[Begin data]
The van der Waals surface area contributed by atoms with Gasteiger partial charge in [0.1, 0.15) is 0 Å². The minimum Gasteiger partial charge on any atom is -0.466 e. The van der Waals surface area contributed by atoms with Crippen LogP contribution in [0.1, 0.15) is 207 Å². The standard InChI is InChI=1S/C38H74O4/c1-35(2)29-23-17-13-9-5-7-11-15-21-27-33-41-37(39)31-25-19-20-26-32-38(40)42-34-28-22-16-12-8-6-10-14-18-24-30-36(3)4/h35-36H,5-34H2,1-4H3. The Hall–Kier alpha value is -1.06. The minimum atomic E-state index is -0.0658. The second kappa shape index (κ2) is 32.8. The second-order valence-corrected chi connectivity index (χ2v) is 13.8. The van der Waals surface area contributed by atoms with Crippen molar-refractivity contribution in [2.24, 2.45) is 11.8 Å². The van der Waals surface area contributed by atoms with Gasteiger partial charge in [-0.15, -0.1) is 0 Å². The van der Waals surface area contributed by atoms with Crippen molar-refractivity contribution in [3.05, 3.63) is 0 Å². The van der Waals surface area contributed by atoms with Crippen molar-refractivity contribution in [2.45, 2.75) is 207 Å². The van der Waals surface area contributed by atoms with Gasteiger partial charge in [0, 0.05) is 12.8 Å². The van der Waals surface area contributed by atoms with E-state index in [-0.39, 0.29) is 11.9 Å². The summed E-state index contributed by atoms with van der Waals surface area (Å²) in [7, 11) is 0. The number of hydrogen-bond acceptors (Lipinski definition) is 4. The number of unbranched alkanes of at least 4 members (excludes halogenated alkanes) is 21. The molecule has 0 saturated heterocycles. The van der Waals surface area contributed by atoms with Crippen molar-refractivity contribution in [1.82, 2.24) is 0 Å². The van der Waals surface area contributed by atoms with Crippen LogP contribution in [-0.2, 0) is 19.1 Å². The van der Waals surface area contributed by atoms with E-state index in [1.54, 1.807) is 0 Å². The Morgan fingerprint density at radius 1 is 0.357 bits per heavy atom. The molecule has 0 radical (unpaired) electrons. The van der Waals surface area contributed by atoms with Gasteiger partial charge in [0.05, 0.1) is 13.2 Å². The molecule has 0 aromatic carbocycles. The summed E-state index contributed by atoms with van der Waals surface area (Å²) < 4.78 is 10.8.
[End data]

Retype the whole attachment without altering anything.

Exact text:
The van der Waals surface area contributed by atoms with Gasteiger partial charge in [0.1, 0.15) is 0 Å². The minimum Gasteiger partial charge on any atom is -0.466 e. The van der Waals surface area contributed by atoms with Crippen LogP contribution in [0.1, 0.15) is 207 Å². The standard InChI is InChI=1S/C38H74O4/c1-35(2)29-23-17-13-9-5-7-11-15-21-27-33-41-37(39)31-25-19-20-26-32-38(40)42-34-28-22-16-12-8-6-10-14-18-24-30-36(3)4/h35-36H,5-34H2,1-4H3. The Hall–Kier alpha value is -1.06. The minimum atomic E-state index is -0.0658. The second kappa shape index (κ2) is 32.8. The second-order valence-corrected chi connectivity index (χ2v) is 13.8. The van der Waals surface area contributed by atoms with Crippen molar-refractivity contribution in [2.24, 2.45) is 11.8 Å². The van der Waals surface area contributed by atoms with Gasteiger partial charge in [-0.15, -0.1) is 0 Å². The van der Waals surface area contributed by atoms with Crippen molar-refractivity contribution in [3.05, 3.63) is 0 Å². The van der Waals surface area contributed by atoms with Crippen molar-refractivity contribution in [2.45, 2.75) is 207 Å². The van der Waals surface area contributed by atoms with Gasteiger partial charge in [0, 0.05) is 12.8 Å². The van der Waals surface area contributed by atoms with E-state index in [-0.39, 0.29) is 11.9 Å². The summed E-state index contributed by atoms with van der Waals surface area (Å²) in [7, 11) is 0. The number of hydrogen-bond acceptors (Lipinski definition) is 4. The number of unbranched alkanes of at least 4 members (excludes halogenated alkanes) is 21. The molecule has 0 saturated heterocycles. The van der Waals surface area contributed by atoms with Crippen molar-refractivity contribution in [1.82, 2.24) is 0 Å². The van der Waals surface area contributed by atoms with Crippen LogP contribution in [-0.2, 0) is 19.1 Å². The van der Waals surface area contributed by atoms with E-state index in [1.54, 1.807) is 0 Å². The Morgan fingerprint density at radius 1 is 0.357 bits per heavy atom. The molecule has 0 radical (unpaired) electrons. The van der Waals surface area contributed by atoms with Gasteiger partial charge in [0.05, 0.1) is 13.2 Å². The molecule has 0 aromatic carbocycles. The summed E-state index contributed by atoms with van der Waals surface area (Å²) < 4.78 is 10.8.